DOJ is not likely to succeed on the merits on appeal. The legal standard for likelihood of success to obtain a stay of an order is not “a 50% plus probability, ” Wash. Metro. Area Transit Comm'n v. Holiday Tours, Inc., 559 F.2d 841, 844 (D.C. Cir. 1977), but is rather a finding that “the [movant] has raised questions going to the merits so serious, substantial, difficult and doubtful, as to make them a fair ground for litigation and thus for more deliberative investigation, ” id. Here, DOJ argues, first, that there is a “substantial question as to whether an impeachment trial constitutes a ‘judicial proceeding' within the meaning of Rule 6(e), ” Mot. Stay at 4, because “[i]mpeachment and removal proceedings in the legislature are not ‘judicial proceedings' within the ordinary meaning of that language, ” id. at 2; and, second, that HJC failed to establish “particularized need” for the requested materials because (a) HJC failed to articulate a “specific reason the information is needed, ” id. at 5 (emphasis in original), and (b) “the amount of information [already] released in connection with the Mueller Report” minimizes HJC's need for the materials, id. at 6.[2]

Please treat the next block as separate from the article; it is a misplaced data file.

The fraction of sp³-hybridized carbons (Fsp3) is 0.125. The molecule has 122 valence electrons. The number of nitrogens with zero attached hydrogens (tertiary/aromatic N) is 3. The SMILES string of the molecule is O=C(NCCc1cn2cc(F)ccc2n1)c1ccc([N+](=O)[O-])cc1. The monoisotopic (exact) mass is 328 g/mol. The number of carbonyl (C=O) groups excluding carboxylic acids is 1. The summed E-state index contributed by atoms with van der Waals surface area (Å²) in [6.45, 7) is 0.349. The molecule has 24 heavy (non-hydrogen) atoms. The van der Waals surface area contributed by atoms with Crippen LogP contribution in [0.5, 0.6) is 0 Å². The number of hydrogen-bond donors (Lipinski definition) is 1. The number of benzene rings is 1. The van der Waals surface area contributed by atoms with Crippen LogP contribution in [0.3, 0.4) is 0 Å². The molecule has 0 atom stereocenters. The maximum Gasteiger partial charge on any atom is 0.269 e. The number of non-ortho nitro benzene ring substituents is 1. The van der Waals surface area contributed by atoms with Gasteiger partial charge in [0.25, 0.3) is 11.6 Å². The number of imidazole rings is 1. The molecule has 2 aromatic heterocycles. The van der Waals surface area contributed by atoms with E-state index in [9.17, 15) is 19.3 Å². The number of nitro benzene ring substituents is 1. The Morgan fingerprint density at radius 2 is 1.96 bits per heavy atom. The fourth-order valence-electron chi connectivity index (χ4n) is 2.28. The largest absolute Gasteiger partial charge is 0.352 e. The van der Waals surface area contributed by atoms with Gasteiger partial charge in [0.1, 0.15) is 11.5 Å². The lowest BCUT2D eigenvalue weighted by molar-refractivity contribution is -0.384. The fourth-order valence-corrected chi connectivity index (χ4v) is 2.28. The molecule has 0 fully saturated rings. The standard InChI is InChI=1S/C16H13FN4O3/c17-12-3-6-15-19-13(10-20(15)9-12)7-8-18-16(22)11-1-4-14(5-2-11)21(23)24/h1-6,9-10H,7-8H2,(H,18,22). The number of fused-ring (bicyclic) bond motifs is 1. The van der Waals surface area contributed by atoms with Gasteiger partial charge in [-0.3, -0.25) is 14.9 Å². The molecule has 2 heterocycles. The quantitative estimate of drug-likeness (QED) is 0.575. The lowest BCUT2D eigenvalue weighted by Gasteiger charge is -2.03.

The serious infirmities in DOJ's arguments have already been addressed at length. See In re Application of Committee on Judiciary, U.S. House of Representatives, for an Order Authorizing Release of Certain Grand Jury Materials, No. 19-gj-48 (BAH), 2019 WL 5485221, at *11-23 (D.D.C. Oct. 25, 2019) (judicial proceeding); id. at *32-38 (particularized need). Regarding the first argument, DOJ continues to ignore that the D.C. Circuit has already given “judicial proceeding, ” as used in Rule 6(e), a “broad interpretation, ” In re Sealed Motion, 880 F.2d 1367, 1379 (D.C. Cir. 1989) (per curiam); that Haldeman v. Sirica, 501 F.2d 714 (D.C. Cir. 1974) (en banc), and McKeever v. Barr, 920 F.3d 842 (D.C. Cir. 2019), reh'g denied, Order, No. 17-5149 (D.C. Cir. July 22, 2019), docketing petition for cert., No. 19-307 (U.S. Sept. 5, 2019), are binding D.C. Circuit precedent that rejected DOJ's position; and that historical practice, the Federalist Papers, the text of the Constitution, and Supreme Court precedent all make clear that impeachment trials are judicial in nature and constitute judicial proceedings.